African American woman with a cold and sore throat drinks vitamins and measures body temperature.

Voice extinction: Understand, Prevent and React

Loss of voice, or aphonia, is a disorder that affects our ability to speak normally.

It is a condition commonly associated with throat damage or irritation, which can result from a variety of factors.

Such a condition can be very disturbing, not only to communicate, but also to carry out certain daily activities.

This article aims to explore in depth what causes loss of voice, how long it lasts, and the different steps you can take to treat or prevent it.

The etiology of voice loss

Understanding the origin of loss of voice is essential to prevent and treat this disorder.

Aphonia is usually attributed to factors such as vocal overexertion, respiratory infections, smoking, and gastroesophageal reflux disease. All of these can cause inflammation or damage to the vocal cords, thus impeding normal voice production.

  • Vocal overwork: People who use their voice a lot, such as singers, teachers, or radio hosts, are more likely to suffer from aphonia. Vocal overexertion can lead to excessive tension in the vocal cords, causing them to become inflamed.
  • Respiratory infections: Viral or bacterial infections, such as the common cold or flu, can cause laryngitis, an inflammation of the larynx that can lead to loss of voice.
  • Smoking: Cigarette smoke is particularly harmful to the vocal cords. It can cause chronic irritation and even permanent damage, leading to aphonia.
  • Gastroesophageal reflux disease: This digestive disorder can cause acid to rise from the stomach to the esophagus and larynx, causing irritation of the vocal cords and loss of voice.

Duration of voice extinction: significant variability

The duration of a loss of voice can vary greatly depending on the underlying cause.

Aphonia caused by vocal overstrain or a respiratory infection can last from a few hours to several days. In the case of viral laryngitis, the voice usually returns to normal within one to two weeks.

If the loss of voice is due to gastroesophageal reflux disease or smoking, recovery may take longer, especially if these factors are not treated.

What to do in case of loss of voice?

Knowing how to react to aphonia is crucial to speed up recovery and prevent possible complications.

  • Vocal rest: Rest is the first remedy in case of loss of voice. It is recommended to avoid talking or whispering, which could put even more strain on the vocal cords.
  • Hydration: Drinking plenty of water helps keep the throat moist and reduce irritation. Hot drinks, such as honey tea, can also provide relief.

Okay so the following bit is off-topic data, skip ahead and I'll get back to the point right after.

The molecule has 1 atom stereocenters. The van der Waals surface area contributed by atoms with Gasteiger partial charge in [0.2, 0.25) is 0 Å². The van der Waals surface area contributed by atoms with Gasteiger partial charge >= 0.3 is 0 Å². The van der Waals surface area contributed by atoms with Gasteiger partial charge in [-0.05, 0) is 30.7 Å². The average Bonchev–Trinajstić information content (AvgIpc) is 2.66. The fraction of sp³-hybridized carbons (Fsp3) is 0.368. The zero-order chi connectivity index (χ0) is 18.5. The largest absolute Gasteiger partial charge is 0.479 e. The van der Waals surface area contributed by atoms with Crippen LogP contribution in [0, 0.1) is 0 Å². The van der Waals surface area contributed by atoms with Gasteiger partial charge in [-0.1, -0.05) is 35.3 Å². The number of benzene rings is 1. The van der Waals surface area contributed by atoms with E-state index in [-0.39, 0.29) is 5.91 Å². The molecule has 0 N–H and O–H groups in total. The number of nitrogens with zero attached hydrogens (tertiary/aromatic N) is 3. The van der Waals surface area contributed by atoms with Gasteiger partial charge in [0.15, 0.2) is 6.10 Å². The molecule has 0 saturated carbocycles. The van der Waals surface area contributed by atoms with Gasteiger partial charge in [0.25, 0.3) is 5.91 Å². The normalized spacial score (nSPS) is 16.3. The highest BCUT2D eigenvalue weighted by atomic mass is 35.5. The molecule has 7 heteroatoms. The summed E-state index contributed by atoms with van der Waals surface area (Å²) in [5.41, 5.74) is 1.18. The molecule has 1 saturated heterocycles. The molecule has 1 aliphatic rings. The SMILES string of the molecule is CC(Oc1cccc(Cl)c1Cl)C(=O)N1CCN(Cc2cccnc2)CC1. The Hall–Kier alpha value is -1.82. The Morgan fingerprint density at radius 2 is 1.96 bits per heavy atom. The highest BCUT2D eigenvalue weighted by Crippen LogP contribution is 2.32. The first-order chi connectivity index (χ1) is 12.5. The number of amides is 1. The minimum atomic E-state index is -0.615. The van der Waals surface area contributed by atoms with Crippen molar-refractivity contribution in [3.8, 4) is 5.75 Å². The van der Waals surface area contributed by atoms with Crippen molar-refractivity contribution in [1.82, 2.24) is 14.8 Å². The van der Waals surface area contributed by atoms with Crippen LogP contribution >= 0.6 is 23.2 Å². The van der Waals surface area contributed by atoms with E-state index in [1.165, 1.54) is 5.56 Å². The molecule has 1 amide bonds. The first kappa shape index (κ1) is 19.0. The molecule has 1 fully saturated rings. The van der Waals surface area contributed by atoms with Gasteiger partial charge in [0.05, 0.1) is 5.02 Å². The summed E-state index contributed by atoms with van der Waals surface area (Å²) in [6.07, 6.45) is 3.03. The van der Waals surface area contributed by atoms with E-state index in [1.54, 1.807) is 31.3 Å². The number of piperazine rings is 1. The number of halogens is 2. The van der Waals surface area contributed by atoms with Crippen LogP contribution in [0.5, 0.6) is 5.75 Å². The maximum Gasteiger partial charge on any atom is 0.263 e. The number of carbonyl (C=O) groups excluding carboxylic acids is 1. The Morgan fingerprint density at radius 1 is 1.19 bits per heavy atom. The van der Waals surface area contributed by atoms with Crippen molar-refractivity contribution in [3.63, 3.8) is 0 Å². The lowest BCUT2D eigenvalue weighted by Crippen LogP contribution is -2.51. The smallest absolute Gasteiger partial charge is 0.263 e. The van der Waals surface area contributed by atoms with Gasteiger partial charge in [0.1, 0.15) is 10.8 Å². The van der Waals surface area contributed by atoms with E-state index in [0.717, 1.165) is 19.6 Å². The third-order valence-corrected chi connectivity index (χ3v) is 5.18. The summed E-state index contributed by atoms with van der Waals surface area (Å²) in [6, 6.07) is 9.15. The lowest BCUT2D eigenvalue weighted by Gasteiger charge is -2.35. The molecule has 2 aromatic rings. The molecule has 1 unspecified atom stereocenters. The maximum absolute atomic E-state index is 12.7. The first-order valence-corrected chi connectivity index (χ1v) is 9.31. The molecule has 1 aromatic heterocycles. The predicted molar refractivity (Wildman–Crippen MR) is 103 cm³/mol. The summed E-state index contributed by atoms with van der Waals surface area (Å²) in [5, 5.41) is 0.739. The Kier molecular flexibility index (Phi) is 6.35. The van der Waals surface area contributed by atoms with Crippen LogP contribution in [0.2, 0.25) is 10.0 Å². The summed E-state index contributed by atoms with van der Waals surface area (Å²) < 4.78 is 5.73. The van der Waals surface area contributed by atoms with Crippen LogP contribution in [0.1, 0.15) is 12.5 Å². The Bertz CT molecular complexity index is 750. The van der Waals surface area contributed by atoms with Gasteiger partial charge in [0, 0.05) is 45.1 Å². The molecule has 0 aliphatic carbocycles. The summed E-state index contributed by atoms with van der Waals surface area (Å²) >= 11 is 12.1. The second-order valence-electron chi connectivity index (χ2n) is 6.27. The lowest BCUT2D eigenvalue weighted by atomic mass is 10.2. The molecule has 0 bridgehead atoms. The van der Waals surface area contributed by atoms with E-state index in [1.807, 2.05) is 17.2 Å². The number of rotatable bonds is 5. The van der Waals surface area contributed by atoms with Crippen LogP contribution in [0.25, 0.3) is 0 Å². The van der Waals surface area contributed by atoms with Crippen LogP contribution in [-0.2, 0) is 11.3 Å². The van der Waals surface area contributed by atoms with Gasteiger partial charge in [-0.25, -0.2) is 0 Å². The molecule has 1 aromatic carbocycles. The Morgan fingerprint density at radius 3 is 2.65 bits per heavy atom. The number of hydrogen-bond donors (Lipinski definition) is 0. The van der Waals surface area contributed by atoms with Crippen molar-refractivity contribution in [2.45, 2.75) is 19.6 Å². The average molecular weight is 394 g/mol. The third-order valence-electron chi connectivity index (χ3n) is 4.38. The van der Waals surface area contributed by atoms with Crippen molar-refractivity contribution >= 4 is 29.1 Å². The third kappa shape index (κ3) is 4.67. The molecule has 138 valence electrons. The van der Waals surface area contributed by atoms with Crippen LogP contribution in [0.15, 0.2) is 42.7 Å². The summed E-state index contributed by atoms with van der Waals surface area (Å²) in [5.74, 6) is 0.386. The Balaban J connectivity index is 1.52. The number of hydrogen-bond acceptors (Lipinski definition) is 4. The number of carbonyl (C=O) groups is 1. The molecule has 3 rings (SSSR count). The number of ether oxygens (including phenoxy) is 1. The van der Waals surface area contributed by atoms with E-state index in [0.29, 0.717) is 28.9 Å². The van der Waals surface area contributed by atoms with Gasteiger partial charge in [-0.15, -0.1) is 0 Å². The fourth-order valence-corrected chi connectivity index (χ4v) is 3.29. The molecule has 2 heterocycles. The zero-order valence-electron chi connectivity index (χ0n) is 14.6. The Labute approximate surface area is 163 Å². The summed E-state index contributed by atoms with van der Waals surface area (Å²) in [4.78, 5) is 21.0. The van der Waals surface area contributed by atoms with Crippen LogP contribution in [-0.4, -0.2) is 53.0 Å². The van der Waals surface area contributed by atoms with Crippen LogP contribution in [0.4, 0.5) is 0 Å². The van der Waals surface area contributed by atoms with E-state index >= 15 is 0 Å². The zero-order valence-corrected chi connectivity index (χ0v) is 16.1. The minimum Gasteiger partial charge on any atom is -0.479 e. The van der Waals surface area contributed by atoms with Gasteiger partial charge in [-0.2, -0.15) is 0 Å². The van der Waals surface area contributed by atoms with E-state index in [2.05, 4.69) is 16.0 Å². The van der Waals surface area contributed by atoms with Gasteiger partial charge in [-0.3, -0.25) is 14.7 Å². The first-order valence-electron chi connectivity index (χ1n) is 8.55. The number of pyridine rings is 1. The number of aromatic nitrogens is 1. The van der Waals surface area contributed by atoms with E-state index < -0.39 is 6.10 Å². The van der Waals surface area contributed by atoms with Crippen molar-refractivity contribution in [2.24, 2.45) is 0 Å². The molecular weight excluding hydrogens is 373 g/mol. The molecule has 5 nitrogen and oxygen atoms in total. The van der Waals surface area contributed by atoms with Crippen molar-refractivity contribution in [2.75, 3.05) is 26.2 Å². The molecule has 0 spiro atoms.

• Air humidification: Keeping the surrounding air moist can help relieve a dry throat. This can be achieved using an air humidifier.
  • Medical consultation: If the loss of voice lasts more than two weeks, or if it is accompanied by pain, difficulty swallowing or any other worrying symptom, it is imperative to consult a doctor. He will be able to establish a precise diagnosis and propose an appropriate treatment.

Prevention of voice loss

Implementing certain preventive measures can go a long way towards reducing the risk of loss of voice.

It is essential to moderate the use of the voice, avoiding shouting or speaking too loudly, especially for long periods. Quitting smoking is also a crucial step in preventing aphonia. In addition, it is recommended to maintain good hydration and to treat any respiratory infection promptly. Finally, people with gastroesophageal reflux disease should seek to control this condition, as it can cause chronic irritation of the vocal cords.

  • Voice moderation: Voice professionals, such as singers and teachers, should consider working with a voice coach to learn how to use their voice in a healthier way.
  • Stopping smoking: Tobacco is one of the main aggressors of the vocal cords. Quitting smoking can greatly reduce the risk of aphonia.
  • Hydration: Drinking plenty of water throughout the day helps keep the vocal cords hydrated and flexible, reducing the risk of irritation.
  • Treatment of respiratory infections: It is important to treat any respiratory infection quickly to prevent it from reaching the larynx and irritating the vocal cords.
  • Management of gastroesophageal reflux disease: People with this condition should seek to control it, such as by changing their diet or taking medication prescribed by a doctor.

Loss of voice, although generally mild, can be a frustrating and disabling condition. By understanding the causes of this condition, knowing how long aphonia lasts, and knowing how to respond to this condition, you will be better equipped to prevent and treat it effectively.

Remember that if your loss of voice persists or is accompanied by worrying symptoms, it is important to consult a healthcare professional.